Ubud Monkey Forrest is the sanctuary or natural habitat of Balinese long tailed Monkey, sitting in the centre of Ubud this unique experience cant be found anywhere else. The forrest itself is something to behold with ancient trees giving the monkeys a playground to swing from branch to branch and a stream flowing through the centre in which you can spot monkeys taking a dip. As you wander through the forrest you will be certain to encounter a number of monkeys big and small just make sure your bag is fully zipped up and you have no food on your person as you may attract some unwanted attention. There is also a number of temples for you to explore while you are there.
On the southwest side of the forest is one of the three temples found in the forest, the 14th-century Pura Dalem Agung Padangtegal, where hundreds of monkeys swing through the trees and clamber over the walls. In the northwest of the forest, an ancient bathing temple, Pura Beji, nestles next to a cool stream and makes a beautiful backdrop for watching the monkey’s antics. While visiting the forest, make sure to secure your belongings and avoid direct eye contact with the animals (and smiling), as this can be interpreted as a sign of aggression. It’s also a good idea not to bring any food into the area.
Ubud provides a different experience to the other hotspots on the island as people tend to come to here to immerse themselves in Balinese culture including it’s Art & Culture. Your trip here should be all about finding your inner spiritual side as well relaxing at the same time, you will be spoilt for choice by the large number of art galleries in this area.
For an overview of Balinese art, your first stops should beAgung Rai Museum of Art(ARMA)and theNeka Art Museum,which lie within a short stroll of the Ubud Monkey Forest. Both span traditional to contemporary works, including kris (ceremonial daggers), photography, and classical wayang (puppet-figure) paintings. Other worthwhile art galleries and museums in the Ubud area includeSetia Darma House of Masks & Puppetsfeaturing ceremonial masks fromAsiaand beyond;Museum Puri Lukisan,spanning a range of Balinese artistic styles; and theDon Antonio Blanco Museum,at the artist’s former home and studio.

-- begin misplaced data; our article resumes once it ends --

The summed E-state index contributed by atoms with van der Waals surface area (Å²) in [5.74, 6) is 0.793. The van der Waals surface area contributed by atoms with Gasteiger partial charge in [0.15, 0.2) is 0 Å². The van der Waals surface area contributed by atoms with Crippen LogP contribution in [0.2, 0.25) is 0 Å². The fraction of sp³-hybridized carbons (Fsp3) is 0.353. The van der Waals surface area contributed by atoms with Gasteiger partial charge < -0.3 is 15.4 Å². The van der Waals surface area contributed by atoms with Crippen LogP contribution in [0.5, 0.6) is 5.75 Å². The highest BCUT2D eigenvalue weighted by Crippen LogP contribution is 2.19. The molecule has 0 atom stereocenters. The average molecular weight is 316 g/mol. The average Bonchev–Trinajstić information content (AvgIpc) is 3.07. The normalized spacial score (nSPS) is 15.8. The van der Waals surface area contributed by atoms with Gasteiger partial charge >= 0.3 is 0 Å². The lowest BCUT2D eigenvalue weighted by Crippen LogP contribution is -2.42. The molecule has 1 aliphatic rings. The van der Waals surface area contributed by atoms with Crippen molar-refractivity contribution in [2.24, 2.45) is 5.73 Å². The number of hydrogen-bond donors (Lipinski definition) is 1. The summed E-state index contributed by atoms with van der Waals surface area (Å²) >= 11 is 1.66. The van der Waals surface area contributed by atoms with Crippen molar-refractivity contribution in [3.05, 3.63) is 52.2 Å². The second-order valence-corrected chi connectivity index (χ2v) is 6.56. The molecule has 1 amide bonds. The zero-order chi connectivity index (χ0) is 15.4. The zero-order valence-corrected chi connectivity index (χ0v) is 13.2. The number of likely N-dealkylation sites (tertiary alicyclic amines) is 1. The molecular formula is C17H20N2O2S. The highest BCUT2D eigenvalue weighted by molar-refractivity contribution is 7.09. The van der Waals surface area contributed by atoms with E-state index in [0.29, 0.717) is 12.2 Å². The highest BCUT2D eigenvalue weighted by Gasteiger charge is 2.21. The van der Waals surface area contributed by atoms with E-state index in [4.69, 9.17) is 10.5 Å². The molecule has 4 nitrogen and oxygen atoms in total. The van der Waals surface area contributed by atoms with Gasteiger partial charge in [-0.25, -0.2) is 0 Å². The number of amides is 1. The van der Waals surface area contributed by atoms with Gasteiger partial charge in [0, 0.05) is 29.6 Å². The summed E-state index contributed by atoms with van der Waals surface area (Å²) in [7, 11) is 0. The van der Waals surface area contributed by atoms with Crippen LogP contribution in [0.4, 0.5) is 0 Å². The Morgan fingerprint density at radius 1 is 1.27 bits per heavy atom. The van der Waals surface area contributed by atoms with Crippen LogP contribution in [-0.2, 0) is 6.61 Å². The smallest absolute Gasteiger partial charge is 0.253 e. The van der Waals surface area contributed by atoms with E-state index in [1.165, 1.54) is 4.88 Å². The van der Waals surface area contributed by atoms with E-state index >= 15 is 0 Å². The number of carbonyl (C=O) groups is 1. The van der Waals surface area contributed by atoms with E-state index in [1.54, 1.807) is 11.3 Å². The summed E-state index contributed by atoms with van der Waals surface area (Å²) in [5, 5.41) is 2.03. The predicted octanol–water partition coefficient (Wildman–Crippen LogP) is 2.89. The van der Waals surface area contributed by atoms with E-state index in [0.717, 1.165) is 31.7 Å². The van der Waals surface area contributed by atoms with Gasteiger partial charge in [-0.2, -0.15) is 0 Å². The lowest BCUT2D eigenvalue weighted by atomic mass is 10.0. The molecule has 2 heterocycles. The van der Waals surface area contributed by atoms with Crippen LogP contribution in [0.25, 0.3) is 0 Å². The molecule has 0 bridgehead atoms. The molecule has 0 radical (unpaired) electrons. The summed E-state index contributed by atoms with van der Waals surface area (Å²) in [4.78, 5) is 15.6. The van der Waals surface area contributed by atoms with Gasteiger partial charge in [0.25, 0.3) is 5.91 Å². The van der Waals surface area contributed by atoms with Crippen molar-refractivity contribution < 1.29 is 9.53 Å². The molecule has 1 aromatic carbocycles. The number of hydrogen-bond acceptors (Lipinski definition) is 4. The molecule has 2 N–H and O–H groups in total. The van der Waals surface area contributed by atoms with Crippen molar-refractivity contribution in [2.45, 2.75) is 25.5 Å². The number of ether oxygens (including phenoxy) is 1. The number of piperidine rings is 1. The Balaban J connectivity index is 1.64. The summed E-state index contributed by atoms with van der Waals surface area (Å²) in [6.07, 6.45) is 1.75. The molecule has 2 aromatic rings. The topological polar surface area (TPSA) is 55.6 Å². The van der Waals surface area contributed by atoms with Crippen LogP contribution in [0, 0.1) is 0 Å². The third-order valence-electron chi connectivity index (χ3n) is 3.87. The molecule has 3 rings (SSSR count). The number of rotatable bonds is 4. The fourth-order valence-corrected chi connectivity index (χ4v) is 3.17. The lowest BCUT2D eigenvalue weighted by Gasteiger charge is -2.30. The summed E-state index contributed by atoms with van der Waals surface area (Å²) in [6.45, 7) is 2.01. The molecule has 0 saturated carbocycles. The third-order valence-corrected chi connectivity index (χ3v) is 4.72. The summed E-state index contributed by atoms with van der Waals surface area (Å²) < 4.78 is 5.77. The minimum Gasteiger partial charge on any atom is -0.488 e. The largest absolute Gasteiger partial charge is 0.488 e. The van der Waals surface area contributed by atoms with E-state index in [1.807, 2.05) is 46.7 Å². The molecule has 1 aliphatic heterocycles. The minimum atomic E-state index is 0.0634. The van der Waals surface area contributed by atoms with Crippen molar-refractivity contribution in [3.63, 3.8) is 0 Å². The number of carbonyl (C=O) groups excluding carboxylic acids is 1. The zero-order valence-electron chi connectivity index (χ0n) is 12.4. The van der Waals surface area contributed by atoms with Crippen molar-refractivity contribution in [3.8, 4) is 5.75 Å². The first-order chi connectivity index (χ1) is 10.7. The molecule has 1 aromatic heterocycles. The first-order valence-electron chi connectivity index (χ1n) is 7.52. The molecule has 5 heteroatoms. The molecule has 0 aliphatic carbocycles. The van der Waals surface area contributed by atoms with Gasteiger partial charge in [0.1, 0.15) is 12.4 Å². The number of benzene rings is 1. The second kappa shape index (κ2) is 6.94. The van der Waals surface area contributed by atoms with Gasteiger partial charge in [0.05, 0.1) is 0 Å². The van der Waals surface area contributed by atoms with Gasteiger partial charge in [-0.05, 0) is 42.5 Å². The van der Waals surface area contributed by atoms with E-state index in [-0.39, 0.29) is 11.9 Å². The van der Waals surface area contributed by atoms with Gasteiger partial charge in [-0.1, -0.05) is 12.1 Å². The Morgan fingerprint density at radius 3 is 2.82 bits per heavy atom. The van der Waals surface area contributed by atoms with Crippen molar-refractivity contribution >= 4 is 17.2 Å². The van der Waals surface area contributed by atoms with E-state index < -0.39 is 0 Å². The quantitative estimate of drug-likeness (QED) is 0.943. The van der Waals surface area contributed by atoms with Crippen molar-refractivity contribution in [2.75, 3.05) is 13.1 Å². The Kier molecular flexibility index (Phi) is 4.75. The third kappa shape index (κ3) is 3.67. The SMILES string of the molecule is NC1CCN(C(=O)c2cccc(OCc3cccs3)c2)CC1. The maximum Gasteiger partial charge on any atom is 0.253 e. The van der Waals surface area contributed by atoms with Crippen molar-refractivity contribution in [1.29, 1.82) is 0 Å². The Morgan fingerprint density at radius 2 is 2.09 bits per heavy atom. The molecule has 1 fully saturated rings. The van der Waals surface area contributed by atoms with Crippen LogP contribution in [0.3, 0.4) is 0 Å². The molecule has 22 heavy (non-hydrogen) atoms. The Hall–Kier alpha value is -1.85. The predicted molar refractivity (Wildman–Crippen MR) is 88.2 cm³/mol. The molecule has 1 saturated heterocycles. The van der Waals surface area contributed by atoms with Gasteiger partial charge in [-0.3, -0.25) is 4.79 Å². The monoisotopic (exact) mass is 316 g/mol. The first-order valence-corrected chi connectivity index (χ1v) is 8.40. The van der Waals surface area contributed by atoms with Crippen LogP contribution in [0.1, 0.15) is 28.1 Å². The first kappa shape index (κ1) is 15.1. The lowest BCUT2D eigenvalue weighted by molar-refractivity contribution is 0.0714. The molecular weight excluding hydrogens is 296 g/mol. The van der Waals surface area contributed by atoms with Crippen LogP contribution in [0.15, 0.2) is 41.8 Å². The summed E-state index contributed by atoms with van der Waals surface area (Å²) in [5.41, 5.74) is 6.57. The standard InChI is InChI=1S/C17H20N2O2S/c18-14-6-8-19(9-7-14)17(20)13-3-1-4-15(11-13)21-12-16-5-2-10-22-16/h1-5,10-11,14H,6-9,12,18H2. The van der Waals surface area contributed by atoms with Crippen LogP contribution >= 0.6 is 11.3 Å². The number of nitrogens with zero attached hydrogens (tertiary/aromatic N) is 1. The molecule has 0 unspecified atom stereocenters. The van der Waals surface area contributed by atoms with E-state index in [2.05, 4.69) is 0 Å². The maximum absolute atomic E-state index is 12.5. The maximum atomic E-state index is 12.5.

If shopping for art is more your style, don’t miss the theUbud Art Market.This labyrinth of stalls brimming with carvings, sculptures, jewelry, sarongs, paintings, and homewares is one of the top tourist attractions in town. Bargaining is essential, and a good rule of thumb is to counter with half the asking price and barter upwards from there, always with a smile. Opposite the market, thePuri Saren Royal Ubud Palaceis also worth a visit and hosts traditional Balinese dance performances during the evenings.
If you’re a budding artist or have children in tow, one of the popular things to do here is to sign up for an art workshop at a local village, which can include traditional painting, mask-making, and jewellery making.
Tegalalang Rice Terrace is around a forty minute journey outside of the centre of Ubud you can grab a taxi, scooter or even a day tour to visit these stunning rice paddies and the journey itself is all part of the experience. Once you arrive you can explore at your own will with foot paths taking you to the best view points of the vast paddies providing the perfect picture opportunities if that isnt enough hop on one of the swings and get a birds eye view whilst you swing across the valley.
If you’re a photographer seeking to capture Bali’s beautiful emerald-hued rice fields, the Tegallalang or Jatiluwih rice terraces are a must-see. Be aware that locals ask for donations along the most popular trail through the rice fields here, and many request fees for entrance and parking along the road. A relaxing way to enjoy the lush landscapes is at one of the many restaurants and cafes overlooking the fields.
About a 90-minute drive from Ubud, the Jatiluwih rice terraces cover more than 600 hectares of rice fields along the hillsides of the Batukaru mountain range and tend to be less crowded than Tegallalang. You’ll also find fewer tourist touts here, so it’s easier to walk around and explore without being hassled. Both of these locations use the traditional water management cooperative called “subak,” a UNESCO-recognized irrigation system that dates to the 9th century.